The sedition law is an adoption of the English law of sedition into the Indian scenario.The sedition law was present since 1590 in England.The introduction of Sedition law in India dates back to the British period which was used against several freedom fighters to crush the freedom movement in India. Among the the many freedom fighters who were imprisoned under this law were Bal Gangadhar Tilak and Mohandas Karamchand Gandhi. It was added to the Indian Penal Code in the year 1870 during the Wahabi movement, and was not how it is in the current form. The law was amended in 1891 and explanations were added to it. The first trial under section 124-A was the Bangabasi case wherein the editor of the Bangabasi(a weekly newspaper) was charged with sedition.

WHY THE WORD ‘SEDITION’ IS NOT INCLUDED IN THE CONSTITUTION

Referring to the Constituent Assembly Debates on sedition it can be said that there had been serious opposition to including the word ‘sedition’ in the Indian Constitution on the ground that it restricted freedom of speech and expression laid down in the then Article 13 of the draft Indian Constitution. It was termed as a ‘shadow of the colonial era’ which should not see light of day in free India.

Shri. M. Ananthasayanam Ayyangar said that if the government which is bad in administration and yet it is entrenching itself then, every citizen has the fundamental right to overthrow the government by non violent means.He also said that the word ‘sedition is ‘obnoxious’, and that it ought to be removed .

Shri K M Munshi, while speaking in favour of deleting the word ‘sedition‘ from Article 13, quoted the words of the then Chief Justice of India, in Niharendu Dutt Majumdar v. King, in which a distinction was drawn between the meaning of ‘sedition’ during its initial enactment in the Indian Penal Code and the meaning of ‘Sedition’ as it was understood in 1942. The then Chief Justice during the above mentioned case said that sedition is not enacted as an offence in the Indian Penal Code only for ministering the wounded vanity of the government but it was enacted as an offence in order to ensure that government and law does not cease to be obeyed solely due to disrespect for them. As disrespect will only lead to anarchy. He also said that in order to constitute the offence of sedition the words or acts which are complained of must lead to public disorder or reasonable anticipation of Public disorder. Otherwise it does not amount to sedition.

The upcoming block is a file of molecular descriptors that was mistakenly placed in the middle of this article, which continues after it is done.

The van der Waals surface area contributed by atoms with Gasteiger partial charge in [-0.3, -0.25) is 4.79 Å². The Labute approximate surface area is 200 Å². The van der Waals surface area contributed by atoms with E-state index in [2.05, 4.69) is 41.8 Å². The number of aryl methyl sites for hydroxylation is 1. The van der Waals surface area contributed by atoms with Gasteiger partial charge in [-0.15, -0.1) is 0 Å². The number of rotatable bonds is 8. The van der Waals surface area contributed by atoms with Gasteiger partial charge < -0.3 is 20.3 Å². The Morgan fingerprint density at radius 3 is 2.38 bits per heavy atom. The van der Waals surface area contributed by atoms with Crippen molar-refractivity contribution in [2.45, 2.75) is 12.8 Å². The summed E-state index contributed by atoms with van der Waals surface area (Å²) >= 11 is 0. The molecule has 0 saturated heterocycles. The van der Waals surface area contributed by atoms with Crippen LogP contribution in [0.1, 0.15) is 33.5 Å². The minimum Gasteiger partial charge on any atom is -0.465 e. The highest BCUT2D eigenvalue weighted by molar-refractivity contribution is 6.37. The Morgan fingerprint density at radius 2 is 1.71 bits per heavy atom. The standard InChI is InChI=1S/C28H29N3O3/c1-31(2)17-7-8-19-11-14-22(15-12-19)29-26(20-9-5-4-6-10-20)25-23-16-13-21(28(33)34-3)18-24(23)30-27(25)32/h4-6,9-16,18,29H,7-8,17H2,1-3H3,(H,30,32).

Thus, due to heavy opposition in the Constituent Assembly, the word ‘sedition’ was not included in the Indian Constitution.

CONSTITUTIONAL VALIDITY OF SECTION 124-A

Constitutional validity of the sedition law was challenged many number of times before the courts in India.

One of the landmark cases in this regard is the Kedarnath case(Kedarnath v. state of Bihar[1962]). Kedarnath was arrested for a speech delivered by him in which he criticized the Government.The constitutional validity of Section 124-A was questioned on the grounds that it violated the Fundamental Right of ‘Freedom of speech and expression’ as conferred by Article 19(1)(a) of the Indian Constitution. The Supreme Court upheld Section 124-A to be constitutionally valid as the words “in the interest of public order” as stated in article 19(2) of the Indian constitution can be interpreted in a wide manner so as to include even section 124-A. The Supreme court further explained what amounts to sedition - The court said that, comments, however strongly worded…if it does not excite those feelings which generate the inclination to cause public disorder by acts of violence would not constitute the offence of sedition. It was also laid down by the Supreme court that the intention with which the language is used is the essence of the crime of sedition. In other words , to constitute an offence under Section 124-A , any words spoken or written should have in itself the implicit idea of creating hatred/ contempt/ disaffection towards the government by violent means.